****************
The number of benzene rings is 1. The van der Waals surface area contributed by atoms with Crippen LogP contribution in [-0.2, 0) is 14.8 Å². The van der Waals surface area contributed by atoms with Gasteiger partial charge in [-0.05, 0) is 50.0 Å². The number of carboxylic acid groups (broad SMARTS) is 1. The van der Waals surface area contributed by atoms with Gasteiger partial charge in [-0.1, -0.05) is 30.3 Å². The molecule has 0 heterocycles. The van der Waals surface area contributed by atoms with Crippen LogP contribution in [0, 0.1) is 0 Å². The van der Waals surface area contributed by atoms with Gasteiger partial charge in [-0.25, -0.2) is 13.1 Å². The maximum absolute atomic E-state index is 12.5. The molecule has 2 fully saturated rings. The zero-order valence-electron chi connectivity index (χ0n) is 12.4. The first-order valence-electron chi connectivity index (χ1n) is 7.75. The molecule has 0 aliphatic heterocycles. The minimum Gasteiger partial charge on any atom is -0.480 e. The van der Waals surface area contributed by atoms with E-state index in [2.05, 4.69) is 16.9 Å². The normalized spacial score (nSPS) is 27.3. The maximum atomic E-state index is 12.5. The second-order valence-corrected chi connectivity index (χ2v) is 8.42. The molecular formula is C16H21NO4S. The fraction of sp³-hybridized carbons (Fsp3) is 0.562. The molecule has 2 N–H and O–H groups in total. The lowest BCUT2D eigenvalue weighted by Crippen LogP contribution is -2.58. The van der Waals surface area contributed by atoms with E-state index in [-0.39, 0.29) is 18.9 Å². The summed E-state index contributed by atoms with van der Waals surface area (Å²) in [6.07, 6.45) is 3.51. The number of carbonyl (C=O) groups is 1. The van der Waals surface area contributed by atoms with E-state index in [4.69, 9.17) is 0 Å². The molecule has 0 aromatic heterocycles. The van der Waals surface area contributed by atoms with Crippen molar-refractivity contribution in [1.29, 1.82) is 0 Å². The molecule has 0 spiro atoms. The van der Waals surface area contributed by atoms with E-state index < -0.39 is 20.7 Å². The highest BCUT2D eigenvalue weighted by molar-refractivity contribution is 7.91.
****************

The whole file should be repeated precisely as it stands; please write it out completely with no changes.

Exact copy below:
The number of benzene rings is 1. The van der Waals surface area contributed by atoms with Crippen LogP contribution in [-0.2, 0) is 14.8 Å². The van der Waals surface area contributed by atoms with Gasteiger partial charge in [-0.05, 0) is 50.0 Å². The number of carboxylic acid groups (broad SMARTS) is 1. The van der Waals surface area contributed by atoms with Gasteiger partial charge in [-0.1, -0.05) is 30.3 Å². The molecule has 0 heterocycles. The van der Waals surface area contributed by atoms with Crippen LogP contribution in [0, 0.1) is 0 Å². The van der Waals surface area contributed by atoms with Gasteiger partial charge in [-0.25, -0.2) is 13.1 Å². The maximum absolute atomic E-state index is 12.5. The molecule has 2 fully saturated rings. The zero-order valence-electron chi connectivity index (χ0n) is 12.4. The first-order valence-electron chi connectivity index (χ1n) is 7.75. The molecule has 0 aliphatic heterocycles. The minimum Gasteiger partial charge on any atom is -0.480 e. The van der Waals surface area contributed by atoms with E-state index in [2.05, 4.69) is 16.9 Å². The normalized spacial score (nSPS) is 27.3. The maximum atomic E-state index is 12.5. The second-order valence-corrected chi connectivity index (χ2v) is 8.42. The molecular formula is C16H21NO4S. The fraction of sp³-hybridized carbons (Fsp3) is 0.562. The molecule has 2 N–H and O–H groups in total. The lowest BCUT2D eigenvalue weighted by Crippen LogP contribution is -2.58. The van der Waals surface area contributed by atoms with E-state index in [-0.39, 0.29) is 18.9 Å². The summed E-state index contributed by atoms with van der Waals surface area (Å²) in [6.07, 6.45) is 3.51. The number of carbonyl (C=O) groups is 1. The van der Waals surface area contributed by atoms with E-state index in [4.69, 9.17) is 0 Å². The molecule has 0 aromatic heterocycles. The van der Waals surface area contributed by atoms with Crippen molar-refractivity contribution in [1.29, 1.82) is 0 Å². The molecule has 0 spiro atoms. The van der Waals surface area contributed by atoms with E-state index < -0.39 is 20.7 Å². The highest BCUT2D eigenvalue weighted by molar-refractivity contribution is 7.91.